Tracking Down Robin Hood's Roots
October 27, 2012
The birds trilled and chattered in the deep forest of Sherwood, but all else was still, unnaturally quiet. Something excited the songbirds and the flutter of delicate wings rippled the air. An unbroken ceiling of trees blocked the sky and decaying humus provided the only carpet beneath their feet.
Ten sturdy yeomen, stealthy, and attune to the forest, prowled through the woodlands without so much as breaking a twig. Robin was in jail again, arrested by the Sheriff of Nottingham. Three strong horn blasts had pierced the air, and the watchman alerted Little John, who organized the chosen band to rescue their reckless leader.
The late afternoon light faded fast; they must hurry to reach the edge of the forest before dark. At last, the outline of buildings appeared in the distance. Nine men, very familiar with the town jail, headed in a straight line to the place Robin was held. One man is left behind to act as sentry.
The town is quiet, the curfew in effect; residents already in front of their hearths enjoying the evening meal. No one is about … except the sheriff. He sits on the porch watching for signs of an attempt to retrieve Robin.
The nine followers of Robin Hood make their way to the back of the jailhouse and immediately disburse into the town. Five minutes pass. A scream is heard from a cottage down the road and black smoke rises into the night sky illuminated by the moonlight. The sheriff curses loudly and runs to organize the town’s people to put out the fire. Little John creeps to the back window of the jail and grins broadly at his master. “And so ya slipped up again, Master Robin! How is this going to look to the new boys joinin’ the band?”
Robin Hood waved away John’s remark. “Just get me out of here.”
The year is now 1865, the place … Hartshead, West Yorkshire, England. Henry Squire begs his mother to continue with the story of Robin Hood’s escape. She clucks her tongue and reminds him tomorrow is a school day.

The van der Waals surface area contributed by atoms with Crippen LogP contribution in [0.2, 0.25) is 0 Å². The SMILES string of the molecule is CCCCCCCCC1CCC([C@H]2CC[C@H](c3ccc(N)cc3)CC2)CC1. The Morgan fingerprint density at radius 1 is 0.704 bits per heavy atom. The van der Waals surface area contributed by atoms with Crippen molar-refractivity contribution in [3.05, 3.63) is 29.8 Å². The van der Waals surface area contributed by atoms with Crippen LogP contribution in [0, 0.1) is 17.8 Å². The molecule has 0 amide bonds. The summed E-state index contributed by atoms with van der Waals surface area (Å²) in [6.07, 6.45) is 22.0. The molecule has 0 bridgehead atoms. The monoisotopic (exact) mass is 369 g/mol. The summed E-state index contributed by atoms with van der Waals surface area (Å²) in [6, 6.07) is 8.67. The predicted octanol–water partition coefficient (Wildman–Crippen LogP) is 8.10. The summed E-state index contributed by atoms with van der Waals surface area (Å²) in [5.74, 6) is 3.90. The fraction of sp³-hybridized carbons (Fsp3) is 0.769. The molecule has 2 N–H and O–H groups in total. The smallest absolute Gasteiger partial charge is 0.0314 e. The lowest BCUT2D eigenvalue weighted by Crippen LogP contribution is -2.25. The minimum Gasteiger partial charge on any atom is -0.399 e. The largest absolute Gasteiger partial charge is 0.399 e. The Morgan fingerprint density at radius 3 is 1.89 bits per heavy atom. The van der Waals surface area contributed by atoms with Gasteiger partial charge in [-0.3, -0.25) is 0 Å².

At least, that is how I imagine it in my head. My great-grandfather is Henry Squire, and he was born in Hartshead, West Yorkshire, England. Robin Hood’s grave is said to be in Kirklee’s Estate near Hartshead.
In my travels and family studies of my genealogy I was able to trace my great grandfather’s birthplace to Hartshead, West Yorkshire, England, so my imagination runs overtime. I imagine he grew up with the stories of Robin Hood, gazed on the grave said to be the folk hero’s final resting place. Maybe he stood there as a boy, dreamed of the deeds reported over hundreds of years about the illusive Robin Hood. He could have learned to shoot a bow and arrow, imagined himself the bandit.
Oh, I know Robin Hood is folklore. Maybe he never existed at all. Accounts I’ve studied dub him Robert, Earl of Huntingdon, which is on the tomb in Hartshead. But, I like to think he might have existed and maybe if I go back far enough … find a connection. At any rate, my great-grandfather lived in the very center of this rich folklore. How I would have loved to talk to him about the stories he heard.
Patty Wiseman is author of the romantic mystery, An Unlikely Beginning.